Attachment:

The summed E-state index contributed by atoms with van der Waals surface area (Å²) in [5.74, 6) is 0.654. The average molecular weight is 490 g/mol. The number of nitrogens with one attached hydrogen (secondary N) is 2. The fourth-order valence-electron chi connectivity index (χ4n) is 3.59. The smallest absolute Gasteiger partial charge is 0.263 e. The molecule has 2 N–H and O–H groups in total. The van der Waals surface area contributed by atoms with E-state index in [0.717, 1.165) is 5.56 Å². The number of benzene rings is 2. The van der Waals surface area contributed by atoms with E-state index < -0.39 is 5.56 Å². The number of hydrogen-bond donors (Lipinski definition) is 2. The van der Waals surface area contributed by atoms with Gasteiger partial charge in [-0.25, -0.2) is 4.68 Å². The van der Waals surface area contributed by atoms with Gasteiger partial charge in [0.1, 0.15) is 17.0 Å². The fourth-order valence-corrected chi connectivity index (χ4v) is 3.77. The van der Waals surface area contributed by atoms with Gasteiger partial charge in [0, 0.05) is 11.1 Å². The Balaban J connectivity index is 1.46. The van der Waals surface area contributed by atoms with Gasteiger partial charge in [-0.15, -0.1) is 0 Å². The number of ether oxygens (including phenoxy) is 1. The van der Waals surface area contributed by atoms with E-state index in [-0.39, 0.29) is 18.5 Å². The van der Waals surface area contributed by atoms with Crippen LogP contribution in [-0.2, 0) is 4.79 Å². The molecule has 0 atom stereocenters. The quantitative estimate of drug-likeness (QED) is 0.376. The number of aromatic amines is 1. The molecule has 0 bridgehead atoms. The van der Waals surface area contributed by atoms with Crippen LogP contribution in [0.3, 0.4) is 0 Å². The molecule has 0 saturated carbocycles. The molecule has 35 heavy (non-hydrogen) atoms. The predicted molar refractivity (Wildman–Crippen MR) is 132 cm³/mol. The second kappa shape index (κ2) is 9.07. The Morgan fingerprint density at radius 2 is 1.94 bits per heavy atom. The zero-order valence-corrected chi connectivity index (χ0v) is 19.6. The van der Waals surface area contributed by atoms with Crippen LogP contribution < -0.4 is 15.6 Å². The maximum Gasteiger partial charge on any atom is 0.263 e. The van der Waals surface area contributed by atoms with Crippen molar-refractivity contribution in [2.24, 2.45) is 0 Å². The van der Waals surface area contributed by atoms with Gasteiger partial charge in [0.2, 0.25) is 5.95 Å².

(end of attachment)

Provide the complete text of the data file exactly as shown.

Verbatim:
The summed E-state index contributed by atoms with van der Waals surface area (Å²) in [5.74, 6) is 0.654. The average molecular weight is 490 g/mol. The number of nitrogens with one attached hydrogen (secondary N) is 2. The fourth-order valence-electron chi connectivity index (χ4n) is 3.59. The smallest absolute Gasteiger partial charge is 0.263 e. The molecule has 2 N–H and O–H groups in total. The van der Waals surface area contributed by atoms with E-state index in [0.717, 1.165) is 5.56 Å². The number of benzene rings is 2. The van der Waals surface area contributed by atoms with E-state index < -0.39 is 5.56 Å². The number of hydrogen-bond donors (Lipinski definition) is 2. The van der Waals surface area contributed by atoms with Gasteiger partial charge in [-0.25, -0.2) is 4.68 Å². The van der Waals surface area contributed by atoms with Gasteiger partial charge in [0.1, 0.15) is 17.0 Å². The fourth-order valence-corrected chi connectivity index (χ4v) is 3.77. The van der Waals surface area contributed by atoms with Gasteiger partial charge in [0, 0.05) is 11.1 Å². The Balaban J connectivity index is 1.46. The van der Waals surface area contributed by atoms with Gasteiger partial charge in [-0.15, -0.1) is 0 Å². The number of ether oxygens (including phenoxy) is 1. The van der Waals surface area contributed by atoms with E-state index in [-0.39, 0.29) is 18.5 Å². The van der Waals surface area contributed by atoms with Crippen LogP contribution in [-0.2, 0) is 4.79 Å². The molecule has 0 atom stereocenters. The quantitative estimate of drug-likeness (QED) is 0.376. The number of aromatic amines is 1. The molecule has 0 bridgehead atoms. The van der Waals surface area contributed by atoms with Crippen LogP contribution in [0.3, 0.4) is 0 Å². The molecule has 0 saturated carbocycles. The molecule has 35 heavy (non-hydrogen) atoms. The predicted molar refractivity (Wildman–Crippen MR) is 132 cm³/mol. The second kappa shape index (κ2) is 9.07. The Morgan fingerprint density at radius 2 is 1.94 bits per heavy atom. The zero-order valence-corrected chi connectivity index (χ0v) is 19.6. The van der Waals surface area contributed by atoms with Crippen LogP contribution < -0.4 is 15.6 Å². The maximum Gasteiger partial charge on any atom is 0.263 e. The van der Waals surface area contributed by atoms with Crippen molar-refractivity contribution in [2.24, 2.45) is 0 Å². The van der Waals surface area contributed by atoms with Gasteiger partial charge in [0.2, 0.25) is 5.95 Å².